The Red Sox rival this season could be the Baltimore Orioles. Bad blood erupted betweenred sox rivalry the two teams last season when the O’s Manny Machado slid into Dustin Pedroia in a mid-April game. While it didn’t look intentional, it sparked a string of near-brawls. The following day Red Sox pitcher Matt Barnes almost hit Manny Machado in the head. A few weeks later, the Baltimore Orioles travelled to Fenway Park where outfielder Adam Jones became the target of bigots who allegedly shouted racial epithets at him. While Red Sox Nation showed respect by giving him a standing ovation at his first at-bat the following game, it did little to quell the intensity.

It Could Also Be The Rays

The Boston Red Sox fell to the Rays in their first game of the season 6-4 despite a masterful pitching performance by Chris Sale. Many in Red Sox Nation, including me, have often taken the Tampa Bay Rays for granted given that they haven’t been real playoff contenders for a while. The Red Sox pulled off a win in their home opener on April 5th, but it was a 13-inning nail biter that probably shouldn’t have lasted as long as it did. Think about it for a minute. Every time the Rays come to Boston, or the team goes to Tampa Bay, it ends up being a tougher series to win than anyone initially thought. So the Rays could potentially be the Red Sox rivals in secret. (This rivalry isn’t likely anymore though after Xander Bogaerts’ grand slam in during the second inning of the April 7th game at Fenway Park).

Regardless, the 2018 season is shaping up to be one of the best for the Red Sox. They’re on a hot streak, and this could potentially be a World Series year for them.

Petty Baseball Rivalries Hurt the Game

Rivalries in baseball have existed as long as the game itself. You don’t need to look too far back to find examples of rivalries between players, teams, and even owners. My favorite involves legendary NY Giants manager John McGraw. Before becoming a manager, petty baseball rivalries McGraw was a hard-running hitter for the Baltimore Orioles. During a game in May 1894, McGraw slid into the Boston Beaneaters’ third baseman. McGraw’s slide touched off a fight between the two. The brawl intensified so much that by the next morning the ballpark, and 114 houses in the surrounding neighborhood had burned to the ground. Long story short, fans became so excited they didn’t pay attention to their dropped lit cigars. These rivalries are what make baseball so great. But today’s petty baseball rivalries are hurting the game because they’re based on personal insults instead of fierce competition.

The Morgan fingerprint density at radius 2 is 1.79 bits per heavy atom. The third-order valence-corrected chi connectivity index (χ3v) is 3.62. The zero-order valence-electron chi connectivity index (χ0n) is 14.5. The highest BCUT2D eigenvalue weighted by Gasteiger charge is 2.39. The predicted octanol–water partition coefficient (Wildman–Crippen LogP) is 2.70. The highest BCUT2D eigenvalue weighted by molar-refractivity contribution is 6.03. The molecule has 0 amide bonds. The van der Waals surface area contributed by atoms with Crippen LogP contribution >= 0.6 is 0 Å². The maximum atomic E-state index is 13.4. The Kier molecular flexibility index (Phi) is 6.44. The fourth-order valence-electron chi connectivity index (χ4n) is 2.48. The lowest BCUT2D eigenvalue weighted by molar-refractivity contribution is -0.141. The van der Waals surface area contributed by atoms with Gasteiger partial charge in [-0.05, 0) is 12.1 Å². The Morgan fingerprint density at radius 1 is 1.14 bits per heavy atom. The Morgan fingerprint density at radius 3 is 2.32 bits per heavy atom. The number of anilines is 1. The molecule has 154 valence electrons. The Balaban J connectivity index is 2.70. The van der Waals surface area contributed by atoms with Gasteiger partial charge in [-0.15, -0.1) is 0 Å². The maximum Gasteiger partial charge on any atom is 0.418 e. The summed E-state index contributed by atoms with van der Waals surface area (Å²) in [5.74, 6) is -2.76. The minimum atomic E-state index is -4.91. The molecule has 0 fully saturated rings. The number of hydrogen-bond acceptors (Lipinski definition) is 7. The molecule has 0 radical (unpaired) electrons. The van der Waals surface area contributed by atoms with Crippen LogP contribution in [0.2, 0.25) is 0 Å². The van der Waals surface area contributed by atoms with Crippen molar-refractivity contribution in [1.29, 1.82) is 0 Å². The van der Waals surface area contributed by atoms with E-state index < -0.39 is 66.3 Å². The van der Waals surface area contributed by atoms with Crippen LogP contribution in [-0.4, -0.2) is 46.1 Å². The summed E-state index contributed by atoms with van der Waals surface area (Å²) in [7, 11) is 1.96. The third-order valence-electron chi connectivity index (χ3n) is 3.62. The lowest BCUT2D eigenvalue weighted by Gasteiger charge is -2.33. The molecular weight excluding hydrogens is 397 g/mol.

Where Are the Genuine Rivalries?

Baseball rivalries aren’t what they used to be. The Brooklyn Dodgers had one with the New York Yankees, who beat them all but once in the World Series. Brooklyn had one with another National League team, the New York Giants. Bobby Thomson’s “Shot Heard ‘Round the World” set a standard for game-winning home runs. Johnny Podres’ brilliant performance in Game 7 of the 1955 World Series won Brooklyn its only title. The rivalry between the Red Sox and Yankees needs no introduction. These fierce battles made the game fun to watch. But now they’ve turned into anger over flipped bats, unintentional slides, and other ridiculous incidents that exemplify pettiness instead of honest competition.